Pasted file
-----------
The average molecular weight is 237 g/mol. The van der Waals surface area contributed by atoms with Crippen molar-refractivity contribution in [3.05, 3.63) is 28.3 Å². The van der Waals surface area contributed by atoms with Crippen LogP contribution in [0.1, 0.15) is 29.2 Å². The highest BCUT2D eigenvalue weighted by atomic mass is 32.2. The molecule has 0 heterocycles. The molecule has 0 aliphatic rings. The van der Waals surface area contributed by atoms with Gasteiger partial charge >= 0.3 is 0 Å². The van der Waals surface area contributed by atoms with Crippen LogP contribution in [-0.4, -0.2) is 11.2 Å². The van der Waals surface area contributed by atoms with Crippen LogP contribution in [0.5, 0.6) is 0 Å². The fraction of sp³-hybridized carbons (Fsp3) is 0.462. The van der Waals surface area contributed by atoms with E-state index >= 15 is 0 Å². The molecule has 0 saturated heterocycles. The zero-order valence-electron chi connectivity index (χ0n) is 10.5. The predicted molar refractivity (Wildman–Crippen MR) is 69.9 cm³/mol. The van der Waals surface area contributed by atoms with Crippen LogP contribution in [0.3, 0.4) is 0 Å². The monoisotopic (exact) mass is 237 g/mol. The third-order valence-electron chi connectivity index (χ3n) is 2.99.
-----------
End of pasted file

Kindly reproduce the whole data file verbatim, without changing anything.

The average molecular weight is 237 g/mol. The van der Waals surface area contributed by atoms with Crippen molar-refractivity contribution in [3.05, 3.63) is 28.3 Å². The van der Waals surface area contributed by atoms with Crippen LogP contribution in [0.1, 0.15) is 29.2 Å². The highest BCUT2D eigenvalue weighted by atomic mass is 32.2. The molecule has 0 heterocycles. The molecule has 0 aliphatic rings. The van der Waals surface area contributed by atoms with Gasteiger partial charge >= 0.3 is 0 Å². The van der Waals surface area contributed by atoms with Crippen LogP contribution in [-0.4, -0.2) is 11.2 Å². The van der Waals surface area contributed by atoms with Crippen LogP contribution in [0.5, 0.6) is 0 Å². The fraction of sp³-hybridized carbons (Fsp3) is 0.462. The van der Waals surface area contributed by atoms with E-state index >= 15 is 0 Å². The molecule has 0 saturated heterocycles. The zero-order valence-electron chi connectivity index (χ0n) is 10.5. The predicted molar refractivity (Wildman–Crippen MR) is 69.9 cm³/mol. The van der Waals surface area contributed by atoms with Crippen LogP contribution in [0.3, 0.4) is 0 Å². The monoisotopic (exact) mass is 237 g/mol. The third-order valence-electron chi connectivity index (χ3n) is 2.99.